The overall prevalence of excess weight based on the WHO standards in schoolchildren aged 6–9 years decreased by 3.2% (P < .05) between 2011 and 2015, with the sharpest decrease in boys, in whom the prevalence was higher. When it came to obesity based on the WHO standards, we found minimal changes (−0.2% overall, with a slight increase in girls) while the prevalence of overweight based on the WHO standards decreased significantly and persistently by 3%, with a greater decrease in boys (−4.3%), so that the prevalence in 2011 was higher in boys in 2015 higher in girls (Fig. 3). The trends observed in the 2011–2015 period applying the IOTF and the Fundación Orbegozo 2011 charts as reference was similar to the trends observed with the WHO standards, with a decrease in overweight (−2.4% IOTF; −1.4% Fundación Orbegozo 2011) and a stable frequency of obesity (0.2% IOTF; 0.3% Fundación Orbegozo 2011).

Figure 3.

Changes in the prevalence of excess weight, obesity and overweight in the ALADINO 2011, 2013 and 2015 studies.

The ALADINO 2013 study only included children aged 7 and 8 years.

(0.31MB).

When we compared the information reported by parents, we found that schoolchildren with obesity had a higher mean birth weight (boys) and spent more hours doing physical activity, ate at home more frequently and were more likely to have screens in their room (game console and most frequently a television and DVD player; P < .05) (Table 3). Obesity was nearly twice as frequent in schoolchildren from low-income households compared to the high-income group (Fig. 1) and nearly 1.5 times more frequent in schoolchildren whose parents had a low educational attainment compared to those with parents with high educational attainment.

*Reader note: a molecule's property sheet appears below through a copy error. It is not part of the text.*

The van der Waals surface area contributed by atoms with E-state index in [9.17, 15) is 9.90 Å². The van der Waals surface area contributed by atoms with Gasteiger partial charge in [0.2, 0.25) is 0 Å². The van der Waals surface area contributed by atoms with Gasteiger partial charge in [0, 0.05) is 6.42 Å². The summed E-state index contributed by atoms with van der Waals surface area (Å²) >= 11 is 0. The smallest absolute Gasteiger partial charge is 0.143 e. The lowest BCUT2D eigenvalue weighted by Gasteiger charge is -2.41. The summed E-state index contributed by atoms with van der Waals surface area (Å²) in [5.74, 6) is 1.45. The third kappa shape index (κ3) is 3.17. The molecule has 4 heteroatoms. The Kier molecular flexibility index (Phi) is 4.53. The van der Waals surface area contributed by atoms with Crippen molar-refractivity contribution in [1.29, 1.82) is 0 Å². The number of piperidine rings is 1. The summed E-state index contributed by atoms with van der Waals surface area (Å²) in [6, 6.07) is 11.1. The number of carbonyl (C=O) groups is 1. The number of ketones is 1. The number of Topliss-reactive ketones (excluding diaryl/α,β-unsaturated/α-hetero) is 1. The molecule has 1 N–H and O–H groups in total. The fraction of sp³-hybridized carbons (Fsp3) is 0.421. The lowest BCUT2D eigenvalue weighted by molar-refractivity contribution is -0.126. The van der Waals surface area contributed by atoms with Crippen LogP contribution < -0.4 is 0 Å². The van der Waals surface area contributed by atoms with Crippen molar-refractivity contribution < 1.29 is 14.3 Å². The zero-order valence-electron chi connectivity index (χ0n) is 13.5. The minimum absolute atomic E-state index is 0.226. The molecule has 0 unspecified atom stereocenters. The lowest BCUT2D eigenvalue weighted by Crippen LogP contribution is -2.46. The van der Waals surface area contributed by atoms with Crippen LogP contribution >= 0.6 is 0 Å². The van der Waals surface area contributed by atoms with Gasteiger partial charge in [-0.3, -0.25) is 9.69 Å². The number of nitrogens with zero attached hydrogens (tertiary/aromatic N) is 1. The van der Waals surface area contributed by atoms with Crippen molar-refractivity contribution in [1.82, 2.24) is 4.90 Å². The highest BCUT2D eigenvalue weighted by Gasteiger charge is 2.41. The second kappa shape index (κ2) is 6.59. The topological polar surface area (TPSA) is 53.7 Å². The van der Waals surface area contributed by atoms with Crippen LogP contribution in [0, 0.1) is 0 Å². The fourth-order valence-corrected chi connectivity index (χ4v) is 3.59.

Table 3.

Individual characteristics, dietary habits, physical activity and sleep, screen time and household characteristics by weight status and sex.

  [0,2–5]Total[0,6–9]Boys[0,10–13]Girls
  UW  NW  OW  OB  UW  NW  OW  OB  UW  NW  OW  OB 
n  76  6324  2524  1976  44  3094  1229  1122  32  3230  1295  854 
Weight status, WHO; %  0.7  58.0  23.2  18.1  0.8  56.4  22.4  20.4  0.6  59.7  23.9  15.8 
Personal characteristics
Birth weight; g (mean)a  2900  3172  3273  3298  2931  3218  3336  3365  2859  3128  3214  3207 
Dietary habits
Breastfeeding; %a  65.4  77.2  77.6  73.7  73.4  78.2  77.4  74.4  54.6  76.2  77.9  72.8 
Had breakfast (boys); %a  78.4  83  81.4  79.4  81.7  83.4  82.4  78.2  73.7  82.6  80.4  81.1 
Has breakfast daily (parents); %a  97.9  93.9  92.9  90.2  98.1  94.3  92.9  90.1  97.5  93.6  92.9  90.4 
Breakfast at home; %a  84.8  93.2  91.4  90.4  84.1  93.6  92.0  90.5  85.7  92.8  90.8  90.3 
Lunch at home; %a  41.3  51.7  54.2  60.1  39.9  52  53.8  60.2  43.3  51.5  54.5  60.1 
Physical activity and sleep
Extracurricular physical activity; %  57.9  69.3  70.4  69.2  73.6  73.6  75  70.5  36.8  65.1  66.1  67.5 
Physical activity; h (mean)a  2.7  3.2  2.9  3.7  3.0  3.4  3.3  4.0  1.9  3.0  2.6  3.3 
Plays during the week; h (mean)  2.3  2.7  2.7  2.8  2.3  2.8  2.7  2.9  2.4  2.7  2.7  2.7 
Plays on the weekend; h (mean)  3.3  3.6  3.7  3.8  3.3  3.6  3.8  3.8  3.4  3.6  3.6  3.7 
Sleep; h (mean)  10.5  10.3  10.2  10.1  10.3  10.3  10.2  10.1  10.7  10.3  10.2  10.2 
Screen time
Screen time on weekdays; h (mean)  2.1  2.4  2.4  2.5  1.9  2.5  2.5  2.5  2.3  2.4  2.3  2.5 
Screen time on weekend days, h (mean)  3.6  3.2  3.3  3.4  3.5  3.3  3.3  3.4  3.7  3.2  3.3  3.4 
Computer in room; %a  3.8  7.8  9.5  12.3  0.4  8.3  9.1  11.9  8.4  7.5  10.0  12.9 
TV/DVD in room; %a  34.0  22.1  23.7  37.3  22.5  23.8  23.5  36.9  49.4  20.5  23.9  37.8 
Gaming console in room; %a  20.1  12.1  13.1  19.1  32.0  16.0  18.4  22.4  4.1  8.4  8.2  14.7